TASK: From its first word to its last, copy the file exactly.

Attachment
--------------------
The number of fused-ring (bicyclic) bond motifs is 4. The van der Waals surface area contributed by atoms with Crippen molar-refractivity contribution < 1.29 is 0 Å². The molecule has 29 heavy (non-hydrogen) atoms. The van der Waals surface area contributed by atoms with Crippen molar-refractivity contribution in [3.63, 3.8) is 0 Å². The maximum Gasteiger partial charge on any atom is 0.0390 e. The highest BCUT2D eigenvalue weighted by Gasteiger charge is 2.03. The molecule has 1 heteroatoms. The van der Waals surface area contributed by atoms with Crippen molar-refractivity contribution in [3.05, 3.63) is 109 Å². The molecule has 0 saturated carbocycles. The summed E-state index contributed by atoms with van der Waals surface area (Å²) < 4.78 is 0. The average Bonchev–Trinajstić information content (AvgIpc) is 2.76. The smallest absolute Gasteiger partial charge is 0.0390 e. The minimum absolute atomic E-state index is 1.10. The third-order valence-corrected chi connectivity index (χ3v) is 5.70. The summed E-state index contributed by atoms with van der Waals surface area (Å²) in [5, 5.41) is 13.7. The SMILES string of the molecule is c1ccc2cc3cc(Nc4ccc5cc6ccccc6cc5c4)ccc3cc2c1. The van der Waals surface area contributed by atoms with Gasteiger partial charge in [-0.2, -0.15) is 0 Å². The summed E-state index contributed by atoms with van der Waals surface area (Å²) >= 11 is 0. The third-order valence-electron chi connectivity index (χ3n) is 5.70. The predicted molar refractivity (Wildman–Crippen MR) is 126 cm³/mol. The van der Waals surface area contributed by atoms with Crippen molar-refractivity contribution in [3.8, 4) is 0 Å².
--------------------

The number of fused-ring (bicyclic) bond motifs is 4. The van der Waals surface area contributed by atoms with Crippen molar-refractivity contribution < 1.29 is 0 Å². The molecule has 29 heavy (non-hydrogen) atoms. The van der Waals surface area contributed by atoms with Crippen molar-refractivity contribution in [3.63, 3.8) is 0 Å². The maximum Gasteiger partial charge on any atom is 0.0390 e. The highest BCUT2D eigenvalue weighted by Gasteiger charge is 2.03. The molecule has 1 heteroatoms. The van der Waals surface area contributed by atoms with Crippen molar-refractivity contribution in [3.05, 3.63) is 109 Å². The molecule has 0 saturated carbocycles. The summed E-state index contributed by atoms with van der Waals surface area (Å²) < 4.78 is 0. The average Bonchev–Trinajstić information content (AvgIpc) is 2.76. The smallest absolute Gasteiger partial charge is 0.0390 e. The minimum absolute atomic E-state index is 1.10. The third-order valence-corrected chi connectivity index (χ3v) is 5.70. The summed E-state index contributed by atoms with van der Waals surface area (Å²) in [5, 5.41) is 13.7. The SMILES string of the molecule is c1ccc2cc3cc(Nc4ccc5cc6ccccc6cc5c4)ccc3cc2c1. The van der Waals surface area contributed by atoms with Gasteiger partial charge in [-0.2, -0.15) is 0 Å². The summed E-state index contributed by atoms with van der Waals surface area (Å²) >= 11 is 0. The third-order valence-electron chi connectivity index (χ3n) is 5.70. The predicted molar refractivity (Wildman–Crippen MR) is 126 cm³/mol. The van der Waals surface area contributed by atoms with Crippen molar-refractivity contribution in [3.8, 4) is 0 Å².